How achievable is the LNP 4% unemployment target?

Before the previous state election the LNP’s Economic Blueprint for Queensland committed the new state government to achieving an unemployment rate of 4% in six years (not in this first term, as some seem to be be assuming). With unemployment currently running at 6.7%, and trending higher, what are the chances that this remains anything like an achievable target?

Firstly we need to get an idea of how many jobs would actually be required to get to a 4% unemployment rate. If we assume that the state population continues to grow at the average rate it has done since the LNP came to government in March 2012, then by March 2018 our working age population will be about 4,073,180. If we assume that the Participation Rate remains at its average since March 2012 (66.3) then we would have a Labour Force in Mar 2018 of 2,700,520. {In fact this assumption about the PR rate is probably wildly inaccurate…see below} Therefore a 4% unemployment rate would mean 108,020 people counted as unemployed, which would leave 2,592,500 as employed.

As at August 2014 there were 2,372,100 people employed in Queensland. Therefore for the LNP to meet their target we need to see an extra 220,400 new jobs in the next 43 months (to Mar 2018); or an average of 5,125 every month.

Since the LNP came to power there have been 81,300 new jobs created in 29 months at a rate of 2,800 pm.

However, as we mentioned above, the assumption that the PR rate would stay at 66.3 while the unemployment rate fell to 4% (below what most would consider to be “full employment”) is certainly inaccurate. As unemployment fell to such low levels we would almost certainly see many people, who previously had removed themselves from the labour force, be encouraged to return; the PR rate would surely rise. The last time Queensland saw an unemployment rate around 4% (back in late 2008) the PR sat at 67.5, and indeed went even higher in following months.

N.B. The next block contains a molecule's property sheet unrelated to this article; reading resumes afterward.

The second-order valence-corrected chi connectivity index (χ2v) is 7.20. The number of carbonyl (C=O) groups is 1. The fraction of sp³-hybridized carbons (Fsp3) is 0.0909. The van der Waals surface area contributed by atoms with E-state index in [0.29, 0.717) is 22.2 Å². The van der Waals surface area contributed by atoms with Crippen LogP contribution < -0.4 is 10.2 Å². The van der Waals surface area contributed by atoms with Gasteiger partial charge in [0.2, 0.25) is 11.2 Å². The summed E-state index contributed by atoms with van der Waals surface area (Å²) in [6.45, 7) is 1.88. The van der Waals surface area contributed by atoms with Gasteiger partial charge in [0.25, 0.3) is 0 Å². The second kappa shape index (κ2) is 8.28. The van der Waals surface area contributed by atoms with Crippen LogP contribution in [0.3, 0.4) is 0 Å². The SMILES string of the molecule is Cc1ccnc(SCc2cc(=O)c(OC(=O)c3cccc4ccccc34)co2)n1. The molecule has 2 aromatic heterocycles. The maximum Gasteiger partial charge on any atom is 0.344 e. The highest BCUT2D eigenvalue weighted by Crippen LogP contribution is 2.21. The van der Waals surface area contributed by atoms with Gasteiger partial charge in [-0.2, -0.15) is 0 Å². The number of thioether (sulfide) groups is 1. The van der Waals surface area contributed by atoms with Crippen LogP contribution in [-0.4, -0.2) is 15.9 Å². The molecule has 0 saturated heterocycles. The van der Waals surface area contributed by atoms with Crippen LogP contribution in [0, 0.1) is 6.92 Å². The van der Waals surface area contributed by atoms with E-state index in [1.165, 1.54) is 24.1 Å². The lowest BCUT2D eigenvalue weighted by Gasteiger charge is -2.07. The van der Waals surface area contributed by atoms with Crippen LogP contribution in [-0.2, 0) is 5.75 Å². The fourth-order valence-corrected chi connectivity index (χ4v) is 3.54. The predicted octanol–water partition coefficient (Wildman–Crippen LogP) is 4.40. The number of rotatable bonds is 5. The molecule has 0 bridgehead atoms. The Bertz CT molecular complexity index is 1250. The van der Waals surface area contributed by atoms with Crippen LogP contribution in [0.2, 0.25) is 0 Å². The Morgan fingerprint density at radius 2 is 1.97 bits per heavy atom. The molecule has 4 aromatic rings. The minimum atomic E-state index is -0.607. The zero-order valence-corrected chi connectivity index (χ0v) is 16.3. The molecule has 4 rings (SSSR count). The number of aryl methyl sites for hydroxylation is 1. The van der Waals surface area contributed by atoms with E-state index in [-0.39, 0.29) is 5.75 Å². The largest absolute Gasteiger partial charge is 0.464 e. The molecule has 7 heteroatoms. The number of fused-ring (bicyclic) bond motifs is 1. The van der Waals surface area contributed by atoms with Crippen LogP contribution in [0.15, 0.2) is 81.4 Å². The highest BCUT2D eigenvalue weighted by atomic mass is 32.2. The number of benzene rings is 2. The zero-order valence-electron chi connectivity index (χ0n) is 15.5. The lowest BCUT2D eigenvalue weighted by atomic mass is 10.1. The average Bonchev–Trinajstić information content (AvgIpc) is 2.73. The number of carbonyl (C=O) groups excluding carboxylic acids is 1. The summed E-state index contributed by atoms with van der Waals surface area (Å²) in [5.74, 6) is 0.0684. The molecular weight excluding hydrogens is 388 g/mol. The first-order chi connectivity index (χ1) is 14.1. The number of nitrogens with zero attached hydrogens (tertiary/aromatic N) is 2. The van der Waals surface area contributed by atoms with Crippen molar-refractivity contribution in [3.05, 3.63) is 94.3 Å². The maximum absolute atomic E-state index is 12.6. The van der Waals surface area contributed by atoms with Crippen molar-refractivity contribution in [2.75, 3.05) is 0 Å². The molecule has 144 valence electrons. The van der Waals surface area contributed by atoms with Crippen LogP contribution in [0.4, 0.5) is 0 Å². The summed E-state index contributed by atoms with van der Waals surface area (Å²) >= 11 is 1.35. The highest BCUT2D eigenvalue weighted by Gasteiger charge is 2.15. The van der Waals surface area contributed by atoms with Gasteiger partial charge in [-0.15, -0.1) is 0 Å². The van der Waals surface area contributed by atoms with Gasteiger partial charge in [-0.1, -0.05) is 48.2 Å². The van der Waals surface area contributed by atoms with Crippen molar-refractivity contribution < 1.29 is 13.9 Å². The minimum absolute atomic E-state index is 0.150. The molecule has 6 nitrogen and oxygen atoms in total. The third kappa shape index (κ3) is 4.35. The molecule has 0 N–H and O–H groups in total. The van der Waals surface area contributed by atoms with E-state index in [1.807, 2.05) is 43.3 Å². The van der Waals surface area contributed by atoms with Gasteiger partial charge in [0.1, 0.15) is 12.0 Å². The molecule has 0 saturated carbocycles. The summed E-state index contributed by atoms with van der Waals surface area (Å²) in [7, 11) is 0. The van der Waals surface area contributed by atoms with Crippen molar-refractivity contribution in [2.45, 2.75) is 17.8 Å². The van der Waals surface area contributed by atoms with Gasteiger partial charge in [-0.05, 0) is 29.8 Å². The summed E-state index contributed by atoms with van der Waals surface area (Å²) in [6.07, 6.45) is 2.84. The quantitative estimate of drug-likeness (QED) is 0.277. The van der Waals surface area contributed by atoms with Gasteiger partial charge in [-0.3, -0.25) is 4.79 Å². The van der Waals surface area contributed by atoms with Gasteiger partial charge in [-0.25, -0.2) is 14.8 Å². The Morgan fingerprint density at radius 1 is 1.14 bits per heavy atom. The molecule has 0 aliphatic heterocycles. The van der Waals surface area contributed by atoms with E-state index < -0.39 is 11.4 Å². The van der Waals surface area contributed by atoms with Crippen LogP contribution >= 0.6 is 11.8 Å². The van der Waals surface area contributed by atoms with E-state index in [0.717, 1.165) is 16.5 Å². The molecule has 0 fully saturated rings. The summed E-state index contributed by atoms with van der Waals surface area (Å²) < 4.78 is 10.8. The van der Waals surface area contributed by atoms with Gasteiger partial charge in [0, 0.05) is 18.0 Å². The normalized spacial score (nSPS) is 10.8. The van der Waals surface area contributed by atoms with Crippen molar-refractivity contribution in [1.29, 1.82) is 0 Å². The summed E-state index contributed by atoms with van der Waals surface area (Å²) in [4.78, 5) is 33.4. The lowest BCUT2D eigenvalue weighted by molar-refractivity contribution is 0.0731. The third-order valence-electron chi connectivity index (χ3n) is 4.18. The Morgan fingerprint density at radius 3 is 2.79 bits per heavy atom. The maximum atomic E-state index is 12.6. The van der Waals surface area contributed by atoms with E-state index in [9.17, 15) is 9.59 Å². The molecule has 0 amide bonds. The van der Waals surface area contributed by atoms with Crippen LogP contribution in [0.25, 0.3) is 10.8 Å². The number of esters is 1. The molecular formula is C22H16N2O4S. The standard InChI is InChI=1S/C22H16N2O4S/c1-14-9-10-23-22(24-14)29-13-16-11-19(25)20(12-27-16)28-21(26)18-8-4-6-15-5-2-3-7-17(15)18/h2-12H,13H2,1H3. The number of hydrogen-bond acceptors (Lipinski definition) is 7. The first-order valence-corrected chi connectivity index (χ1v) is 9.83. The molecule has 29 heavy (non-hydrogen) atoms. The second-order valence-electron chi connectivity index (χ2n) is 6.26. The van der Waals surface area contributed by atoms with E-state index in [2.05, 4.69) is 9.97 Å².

If we use a PR of 67.5 by March 2018 then our labour force would be 2,749,400; unemployment (at 4%) would be 109,980; and employment would therefore be 2,639,420. This would require an increase of 267,320 jobs over the next 43 months at a rate of 6,200 per month.

So is the goal achievable? Of course it is; but if it is to be reached then the rate of job creation will have to more than double between now and March 2018. Is that likely? No; but it’s possible.

The irony here is that whether or not the target is reached will have virtually nothing to do with the LNP state government. As Treasurer Tim Nicholls pointed out in a recent interview on radio (listen here), one of the reasons that job growth in the state has been so weak has been the (entirely predictable) winding down of mining construction jobs. The LNP will have known about that coming weakness when they made this bold commitment; they will have known that there was little or nothing they could do about it; and yet they made the promise anyway.

Job creation in Queensland (or any state) has always been, and will continue to be, driven primarily by macro-economic factors, both national and international, about which the state government (any state government) has no control. When the 4% target is missed (as it almost surely will be) the LNP will, with much justification, claim that influences over which they had no control (think, national GDP slowdown, mining investment wind-back etc.) were the cause. The fact is that if the target is met it will be met due to similar factors well beyond the control of the state government (and yet I’m certain they will take full credit).

Gene Tunny at Queensland Economy Watch (who also features on the radio clip mentioned above) has written on this theme recently. The graph in Gene’s post, or in our own from the other day, shows clearly how exceptional a 4% unemployment rate really is.

I guess the moral of the story, if there is one, is “Don’t make promises about things over which you have almost no control”. More fool the LNP for making the commitment, and more fool anyone who seriously believed that they (or anyone else) could promise such a thing.

2 replies
  1. Gene Tunny
    Gene Tunny says:

    Great analysis, Pete. It’s interesting to think about what will happen to the participation rate, particularly given the ageing of the population is expected to have a downward impact on the rate.

    Reply
    • Pete Faulkner
      Pete Faulkner says:

      Absolutely Gene, plenty that could shift the PR either way. I would probably be prepared to bet that, if the unemployment rate was at 4%, the PR would be higher than it is now (even barring demographic change being a downward pressure)!

      Reply

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